Complacency: We were lulled into complacency and forgot to do as much research as we should have. For one thing, we didn’t bring the correct plug adapters for our laptops (we needed a three-prong to two-prong adapter), so one charge and we were done. For another, we had thought it was OK to tip in American dollars at the resort, but judging by the lukewarm reaction we got, we perhaps should have been tipping in pesos. Eventually we gave up tipping altogether. It didn’t make a noticeable difference in service.
Lack of control: We didn’t end up taking any “excursions” (guided tours) beyond the resort. I think it was a little bit due to laziness, but largely a matter of preferring to be in control. A 12-hour guided tour to Havana, including 2 hours on a tour bus each direction, just sounded like too long a day on someone else’s schedule, and too much forced socializing (did I mention we’re both introverts?). Same for the full-day dive tour, with the added difficulty of our both being shade-lovers (giant beach umbrellas made of dried leaves = best thing ever).
In fact, we didn’t leave the resort at all, not even to go into the nearest town (Varadero). I attribute that to a lack of confidence, since we didn’t have our usual experience of landing at an airport, having to immediately navigate to our lodgings, and thus being immersed in the country from the start. Here, we were insulated from the start (we walked out of the airport and immediately boarded a bus owned by our tour company that took us straight to the resort), and it dictated the rest of our stay. Granted, it didn’t help that we were only in Cuba for a week, and we felt obliged to make the most of the resort while we were there.
On the other hand, we did get to look at a lot of palm trees. Canadian, remember? Click to enlarge.
Lack of adventure: When you come back from a trip like that, there are no stories to tell! You can’t complain without sounding whiny. You didn’t do much of anything, and you certainly didn’t do anything different from all the other people you know who’ve been to all-inclusives.
Okay, we did have one adventure, and it was in the 30 minutes we spent outside of the resort’s/tour company’s control. On our homeward journey, we took a taxi to the airport due to missing the tour company’s bus…and he got stopped by police for speeding. We were a little worried that the police were up to something more serious, maybe related to noticing the foreigners in the car, but nope, just a speeding ticket. But at least we can say we had an interaction with the Cuban police…?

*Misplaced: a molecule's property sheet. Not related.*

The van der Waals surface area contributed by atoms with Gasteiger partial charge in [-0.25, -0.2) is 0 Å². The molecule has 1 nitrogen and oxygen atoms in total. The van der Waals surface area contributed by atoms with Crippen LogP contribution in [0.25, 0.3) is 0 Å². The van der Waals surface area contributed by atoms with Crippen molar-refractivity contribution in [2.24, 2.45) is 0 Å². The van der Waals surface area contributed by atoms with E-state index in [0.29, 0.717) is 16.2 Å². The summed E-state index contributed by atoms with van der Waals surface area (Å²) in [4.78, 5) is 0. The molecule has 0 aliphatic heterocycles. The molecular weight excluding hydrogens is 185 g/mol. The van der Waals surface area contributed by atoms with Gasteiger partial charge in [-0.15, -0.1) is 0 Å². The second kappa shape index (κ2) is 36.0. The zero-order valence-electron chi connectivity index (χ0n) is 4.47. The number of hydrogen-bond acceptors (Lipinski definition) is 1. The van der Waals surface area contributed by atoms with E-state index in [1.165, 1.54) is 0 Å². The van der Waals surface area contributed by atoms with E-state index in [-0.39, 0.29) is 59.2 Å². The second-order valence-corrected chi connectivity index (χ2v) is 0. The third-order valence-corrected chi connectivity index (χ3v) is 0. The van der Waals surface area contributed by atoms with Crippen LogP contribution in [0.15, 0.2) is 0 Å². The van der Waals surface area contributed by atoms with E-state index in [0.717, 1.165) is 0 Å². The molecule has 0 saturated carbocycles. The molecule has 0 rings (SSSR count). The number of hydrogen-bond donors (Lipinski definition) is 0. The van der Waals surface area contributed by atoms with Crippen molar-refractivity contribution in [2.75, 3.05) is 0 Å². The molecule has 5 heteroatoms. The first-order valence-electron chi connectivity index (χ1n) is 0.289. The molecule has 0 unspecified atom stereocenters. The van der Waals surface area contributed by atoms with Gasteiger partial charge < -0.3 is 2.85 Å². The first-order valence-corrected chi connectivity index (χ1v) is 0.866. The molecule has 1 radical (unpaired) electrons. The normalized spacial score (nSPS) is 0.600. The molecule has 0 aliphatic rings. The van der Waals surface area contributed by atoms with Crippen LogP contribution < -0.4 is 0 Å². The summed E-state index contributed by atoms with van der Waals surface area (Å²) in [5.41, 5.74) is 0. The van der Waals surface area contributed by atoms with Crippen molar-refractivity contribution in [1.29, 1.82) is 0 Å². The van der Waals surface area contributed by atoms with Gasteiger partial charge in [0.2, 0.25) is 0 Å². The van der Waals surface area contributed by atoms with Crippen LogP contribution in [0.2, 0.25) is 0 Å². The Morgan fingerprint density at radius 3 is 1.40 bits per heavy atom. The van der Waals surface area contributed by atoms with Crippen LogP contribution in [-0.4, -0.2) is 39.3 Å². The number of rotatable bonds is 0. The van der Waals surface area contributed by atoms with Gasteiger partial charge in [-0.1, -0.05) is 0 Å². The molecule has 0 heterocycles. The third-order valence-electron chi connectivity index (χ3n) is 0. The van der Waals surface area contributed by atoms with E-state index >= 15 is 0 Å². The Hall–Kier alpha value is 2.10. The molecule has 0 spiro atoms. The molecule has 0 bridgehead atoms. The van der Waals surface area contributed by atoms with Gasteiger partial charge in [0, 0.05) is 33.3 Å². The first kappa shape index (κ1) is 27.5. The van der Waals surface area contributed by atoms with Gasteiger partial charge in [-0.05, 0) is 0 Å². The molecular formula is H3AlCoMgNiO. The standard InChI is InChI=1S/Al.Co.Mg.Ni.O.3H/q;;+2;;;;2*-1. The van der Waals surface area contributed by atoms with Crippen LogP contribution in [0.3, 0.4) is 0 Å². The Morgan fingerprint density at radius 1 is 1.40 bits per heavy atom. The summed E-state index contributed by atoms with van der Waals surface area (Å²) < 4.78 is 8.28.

What are your thoughts on all-inclusives? Want more information? I can share my packing list, or talk more about the specific resort we stayed at. Let me know!
My usual style of travel is somewhere in between your usual and the all-inclusive. I’ve never done one of the latter — so found this perspective interesting, although not too surprising. I think probably a week would be sufficient? I guess if you had longer, you’d get out and see stuff.
I love adventure style travel, sometimes off the beaten track, sometimes not. But, because I’m usually going solo, and I detest travelling alone, I often pick up small group adventure tours (such as Intrepid Travel, an Aussie company) where the hard stuff (macro itinerary, transport and accommodation) is taken care off (although is still local transport and budget hotels), but there’s plenty of freedom during the day to explore at your own pace. It’s kind of like assisted backpacking.
I actually don’t do too much research about the country before hand, since I rather like immersion and discovery, but agree one needs to know what first aid supplies and electronic adapters to take. 😉
Yes, I’ve heard from others that a week at a resort is plenty and two weeks is too much. If we’d had two weeks, we would have seen a little more of the country. We talked to some Swedes who stayed in Havana for a few days before coming to the resort–that might have been a better idea.
Small group adventure tours / assisted backpacking sounds great. I’ve done variations on that a couple of times (usually as part of a longer, independent trip) and enjoyed it…maybe next time. 🙂